Sexism in the Dress Code

Sexism in the Dress Code

The sexual double standard originated in the 1920s as a byproduct of the women’s rights movement. As morals began to collapse and promiscuity was normalised, sexism became a part of the fabric of our nation. Women were penalised for being sexually active, whereas men were rewarded. For the most part, women are no longer treated with this unjustified contempt, but the sexual double standard remains prevalent in our school systems thanks to our archaic dress codes. 

Clothes are increasingly relevant as a form of self expression, however this self expression is limited in many high schools, including Wayne Valley. The most basic styles, such as those which expose the midriff and shoulders, are strictly prohibited. The school board’s justification is that girls’ bodies are a distraction in the classroom. When did it become okay to tell young impressionable female students that it is their fault someone is attracted to them? Having a dress code is body shaming. Restricting an innocent style of dress is telling a girl that there is something wrong with her body. In a generation where low self esteem is a prevalent issue, restricting styles of dress sexualises a girl in the very manner it is trying to prevent. 

That brings me to the most common argument in defense of the dress code: that boys’ clothing is restricted, too. Well, that’s not wrong, but in reference to how much skin is covered, our school’s student handbook states “No pupil may wear clothing which reveals his or her back, midriff, upper thigh or cleavage; no pupil may wear clothing which exposes any underwear, or which is ‘see through.’” Well, how many of those specifications actually apply to male students? The styles listed are not commonly worn by male students. The dress code even specifically references cleavage, which I doubt is a concern for most boys.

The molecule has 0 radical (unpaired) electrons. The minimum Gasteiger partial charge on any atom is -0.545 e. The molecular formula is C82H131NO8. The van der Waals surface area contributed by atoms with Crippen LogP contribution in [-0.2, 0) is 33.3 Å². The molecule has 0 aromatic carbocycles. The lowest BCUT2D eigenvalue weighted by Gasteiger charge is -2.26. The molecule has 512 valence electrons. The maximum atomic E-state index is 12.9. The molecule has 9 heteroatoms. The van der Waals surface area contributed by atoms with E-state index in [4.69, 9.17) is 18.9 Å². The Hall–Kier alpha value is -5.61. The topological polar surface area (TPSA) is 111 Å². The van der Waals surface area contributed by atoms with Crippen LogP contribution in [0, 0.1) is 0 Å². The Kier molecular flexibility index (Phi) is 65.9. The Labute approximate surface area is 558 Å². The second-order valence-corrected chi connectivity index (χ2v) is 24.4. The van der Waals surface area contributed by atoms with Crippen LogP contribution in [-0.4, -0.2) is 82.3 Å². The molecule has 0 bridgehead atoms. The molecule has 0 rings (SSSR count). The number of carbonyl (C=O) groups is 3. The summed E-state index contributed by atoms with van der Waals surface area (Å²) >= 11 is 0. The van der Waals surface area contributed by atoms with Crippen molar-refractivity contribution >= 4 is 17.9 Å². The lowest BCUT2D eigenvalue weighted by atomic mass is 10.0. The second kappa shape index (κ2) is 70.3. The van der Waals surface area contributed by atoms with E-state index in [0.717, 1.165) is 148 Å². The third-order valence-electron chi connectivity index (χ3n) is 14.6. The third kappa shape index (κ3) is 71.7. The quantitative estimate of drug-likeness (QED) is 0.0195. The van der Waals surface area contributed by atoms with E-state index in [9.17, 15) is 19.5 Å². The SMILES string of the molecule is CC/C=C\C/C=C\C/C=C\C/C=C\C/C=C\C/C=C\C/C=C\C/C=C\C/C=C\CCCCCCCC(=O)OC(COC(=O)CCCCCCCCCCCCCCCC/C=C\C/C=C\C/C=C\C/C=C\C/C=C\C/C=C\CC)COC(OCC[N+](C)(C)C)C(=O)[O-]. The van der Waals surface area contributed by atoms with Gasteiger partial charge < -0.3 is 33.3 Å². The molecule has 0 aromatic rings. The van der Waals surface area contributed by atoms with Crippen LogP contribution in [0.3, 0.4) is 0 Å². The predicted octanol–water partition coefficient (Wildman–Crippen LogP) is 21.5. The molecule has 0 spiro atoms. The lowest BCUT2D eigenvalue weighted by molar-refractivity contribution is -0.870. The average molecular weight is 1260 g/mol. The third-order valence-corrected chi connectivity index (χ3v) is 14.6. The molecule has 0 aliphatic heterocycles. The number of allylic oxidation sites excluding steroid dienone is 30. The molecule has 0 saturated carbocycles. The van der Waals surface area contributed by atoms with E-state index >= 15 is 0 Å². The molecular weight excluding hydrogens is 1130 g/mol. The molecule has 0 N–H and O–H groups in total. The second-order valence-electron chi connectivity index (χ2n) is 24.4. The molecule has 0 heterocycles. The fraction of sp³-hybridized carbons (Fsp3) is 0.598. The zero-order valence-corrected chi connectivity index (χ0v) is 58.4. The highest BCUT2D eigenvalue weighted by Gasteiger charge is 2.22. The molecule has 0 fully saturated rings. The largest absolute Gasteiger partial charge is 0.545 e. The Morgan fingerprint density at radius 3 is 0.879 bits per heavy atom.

I remember the very first time I was sent to the office because of my clothing. I was wearing a modest white dress that covered my shoulders and reached my knees. The only way it violated the dress code was that an inch of the midriff was lace, and my skin could be seen through the “sheer” fabric. I was humiliated that a teacher thought I looked inappropriate, and the hardest part was explaining to my friends why I was in a different dress that afternoon. Because the first dress had been “indecent” and “inappropriate for school.” Years later, I am not ashamed to show my body off. Low cut tops and short skirts are a staple in my wardrobe. But I have been dress coded at least a half dozen times, and sometimes when I look in the mirror before I go out, the long suppressed fear of showing too much skin rears its ugly head. Without a school dress code, I don’t think I ever would have seen something wrong with a sheer midriff, short skirt, or tank top.

These are the lessons that the dress code teaches young girls. That their bodies are indecent, and that they are to blame if they are sexualised by another student or even a member of the faculty. In the past, the dress code was a socially relevant method of protecting girls from being objectified, but that is no longer true. Now, it serves only to humiliate female students and to damage their already fragile self esteem. It’s time the school board does away with, or at the very least updates, our outdated, unjust, and blatantly sexist dress code.